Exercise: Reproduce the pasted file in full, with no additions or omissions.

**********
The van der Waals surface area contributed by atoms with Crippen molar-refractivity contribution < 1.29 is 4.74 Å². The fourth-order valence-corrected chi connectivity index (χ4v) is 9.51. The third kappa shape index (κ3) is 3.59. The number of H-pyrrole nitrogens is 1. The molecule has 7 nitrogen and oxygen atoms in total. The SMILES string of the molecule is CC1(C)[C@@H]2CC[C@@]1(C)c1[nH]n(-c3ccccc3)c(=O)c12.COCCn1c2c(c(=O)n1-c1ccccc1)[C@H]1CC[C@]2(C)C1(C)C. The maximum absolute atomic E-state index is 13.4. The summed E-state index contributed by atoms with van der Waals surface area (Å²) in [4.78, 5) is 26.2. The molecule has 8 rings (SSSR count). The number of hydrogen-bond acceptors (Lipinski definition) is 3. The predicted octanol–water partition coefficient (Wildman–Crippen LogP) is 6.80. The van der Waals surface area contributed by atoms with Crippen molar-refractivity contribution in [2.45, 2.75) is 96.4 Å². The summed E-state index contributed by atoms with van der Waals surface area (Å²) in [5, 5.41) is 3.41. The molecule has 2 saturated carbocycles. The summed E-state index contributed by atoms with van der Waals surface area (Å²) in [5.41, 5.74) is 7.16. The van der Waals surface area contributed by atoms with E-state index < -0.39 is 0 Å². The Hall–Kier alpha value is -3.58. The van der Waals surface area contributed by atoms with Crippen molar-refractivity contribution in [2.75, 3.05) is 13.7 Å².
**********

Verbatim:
The van der Waals surface area contributed by atoms with Crippen molar-refractivity contribution < 1.29 is 4.74 Å². The fourth-order valence-corrected chi connectivity index (χ4v) is 9.51. The third kappa shape index (κ3) is 3.59. The number of H-pyrrole nitrogens is 1. The molecule has 7 nitrogen and oxygen atoms in total. The SMILES string of the molecule is CC1(C)[C@@H]2CC[C@@]1(C)c1[nH]n(-c3ccccc3)c(=O)c12.COCCn1c2c(c(=O)n1-c1ccccc1)[C@H]1CC[C@]2(C)C1(C)C. The maximum absolute atomic E-state index is 13.4. The summed E-state index contributed by atoms with van der Waals surface area (Å²) in [4.78, 5) is 26.2. The molecule has 8 rings (SSSR count). The number of hydrogen-bond acceptors (Lipinski definition) is 3. The predicted octanol–water partition coefficient (Wildman–Crippen LogP) is 6.80. The van der Waals surface area contributed by atoms with Crippen molar-refractivity contribution in [2.45, 2.75) is 96.4 Å². The summed E-state index contributed by atoms with van der Waals surface area (Å²) in [5, 5.41) is 3.41. The molecule has 2 saturated carbocycles. The summed E-state index contributed by atoms with van der Waals surface area (Å²) in [5.41, 5.74) is 7.16. The van der Waals surface area contributed by atoms with E-state index < -0.39 is 0 Å². The Hall–Kier alpha value is -3.58. The van der Waals surface area contributed by atoms with Crippen molar-refractivity contribution in [2.75, 3.05) is 13.7 Å².